Puccini and the details of Gallimard’s disgrace are introduced early in the play- the show opens with a second, raised stage inset at the back of the playing space with elegantly choreographed scenes from Madama Butterfly as Gallimard speaks from his jail cell, a simple raised platform in the center of the thrust. The staging is spare but decisive, rooms float like islands across the stage and up from the trap door, heightening a sense of isolation between characters trying to find a connection. The narrative structure is simple and none of the characters dispute the facts at hand, so the central tension is how long we as an audience can sustain our disbelief that Gallimard does not know. How can he not? In this sense there is a double bind of suspension of disbelief that the audience finds itself in and the two leads must navigate, and they play off each other exceptionally. Long, as Gallimard, makes the audience forget that he knows the truth about Song as he rises from meek mid-level functionary to acclaim as a lothario while Reyes as Song inhabits a multiplicity of stereotypical roles as that appear submissive while in fact controlling the action. That fractured sense is heightened by Rothstein’s canny use of multiple characters in Song’s robes, as well as Reyes own performance- his voice flutters in register, he slides across the stage and his fingers twitch as he whispers and pushes at Long’s desire to see and be seen as a man in control of himself and his surroundings.

This tragicomic twisting of the main characters is buoyed by an excellent supporting cast, many of whom play double roles. Lee Mark Nelson as Gallimard’s friend Marc is a whooping riot of prototypical manly bawdiness, and his over-the-top lasciviousness underscores how repressed Gallimard’s own desires are. Tina Chilip has some of the of the funniest lines, as Suzuki, the friend from Madama Butterfly who steps out of the serene action to loudly declare that “He’s a bum!” and then also as Comrade Chin, Song’s apparatchik handler. Chin’s wheedling suspicion, slow comprehension of Song’s need to keep up the deception and eventual tormentor in the throes of the Cultural Revolution are a hilarious and hackle-raising story on the corruption of power in and of itself, and Chilip plays it to the hilt. Classical at its core, the tragedy of M. Butterfly lies in not being able to recognize the source of desire and prejudice, and in the extraordinary lengths taken to preserve the fantasy of happiness. The production at the Guthrie enmeshes those tensions together like a finger-trap, and the only way to escape, as Song admonishes Gallimard, is to expand your mind.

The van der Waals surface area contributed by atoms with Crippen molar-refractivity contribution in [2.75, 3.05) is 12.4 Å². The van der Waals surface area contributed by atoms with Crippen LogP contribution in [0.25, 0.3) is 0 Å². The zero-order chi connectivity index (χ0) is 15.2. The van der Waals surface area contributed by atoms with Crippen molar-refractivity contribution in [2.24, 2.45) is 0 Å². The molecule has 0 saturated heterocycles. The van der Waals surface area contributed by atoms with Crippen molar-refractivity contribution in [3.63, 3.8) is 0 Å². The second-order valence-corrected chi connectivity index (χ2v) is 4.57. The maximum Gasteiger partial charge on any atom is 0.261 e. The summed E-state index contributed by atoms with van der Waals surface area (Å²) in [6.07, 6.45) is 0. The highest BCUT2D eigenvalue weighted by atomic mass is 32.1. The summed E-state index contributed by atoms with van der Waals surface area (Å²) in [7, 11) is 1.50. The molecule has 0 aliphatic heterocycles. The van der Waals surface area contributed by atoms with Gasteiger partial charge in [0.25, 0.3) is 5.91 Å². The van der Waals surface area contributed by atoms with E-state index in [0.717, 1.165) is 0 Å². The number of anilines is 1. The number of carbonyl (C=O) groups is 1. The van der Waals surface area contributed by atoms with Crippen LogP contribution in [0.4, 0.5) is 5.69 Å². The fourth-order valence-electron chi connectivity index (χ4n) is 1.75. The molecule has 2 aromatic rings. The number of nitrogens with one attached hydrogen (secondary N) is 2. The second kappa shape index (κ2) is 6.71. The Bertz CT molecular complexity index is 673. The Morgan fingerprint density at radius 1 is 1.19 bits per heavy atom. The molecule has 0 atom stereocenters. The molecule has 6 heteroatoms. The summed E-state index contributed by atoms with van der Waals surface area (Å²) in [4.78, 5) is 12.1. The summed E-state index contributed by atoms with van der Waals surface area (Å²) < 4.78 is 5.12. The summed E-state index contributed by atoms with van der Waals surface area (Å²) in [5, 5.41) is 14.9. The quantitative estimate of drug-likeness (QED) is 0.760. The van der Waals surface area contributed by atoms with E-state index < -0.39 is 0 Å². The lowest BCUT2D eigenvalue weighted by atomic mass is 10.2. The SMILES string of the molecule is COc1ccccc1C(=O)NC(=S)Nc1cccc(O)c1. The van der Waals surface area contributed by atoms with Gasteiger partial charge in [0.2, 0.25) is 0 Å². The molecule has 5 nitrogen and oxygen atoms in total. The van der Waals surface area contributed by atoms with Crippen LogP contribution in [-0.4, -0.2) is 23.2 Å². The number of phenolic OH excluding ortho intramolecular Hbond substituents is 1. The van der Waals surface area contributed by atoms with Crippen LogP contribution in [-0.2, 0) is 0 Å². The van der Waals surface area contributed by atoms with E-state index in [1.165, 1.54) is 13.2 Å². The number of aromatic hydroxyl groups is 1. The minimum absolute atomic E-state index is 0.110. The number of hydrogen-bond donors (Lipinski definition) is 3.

On another note, let me put in a plug for Live Action Set’s The Happy Show, which opens this weekend at the Bedlam Theatre. After the opening night of M. Butterfly, I made my way over to an art opening at 1419 and was just in time to catch a brief excerpt from the show, a 5-person, 8-minute retelling of The Lord of the Rings movie trilogy. With a cast that included Four Humors member Brant Miller, Isabel Nelson and Live Action Set’s own Noah Bremer, I didn’t stop laughing for the solid 8 minutes, and apparently the cast, upon leaving, have a cherubic blissed-out look on their faces. So go on, get Happy this weekend. I recommend it.

The Happy Show- Photo by Eric Melzer

Trackbacks and Pingbacks

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    […] and after being made supremely happy by their trateaux-style Lord-of-the-Rings-in-8-minutes at 1419 late last week, I was looking forward to the show. After all, under the direction of Ryan Underbakke, the cast is […]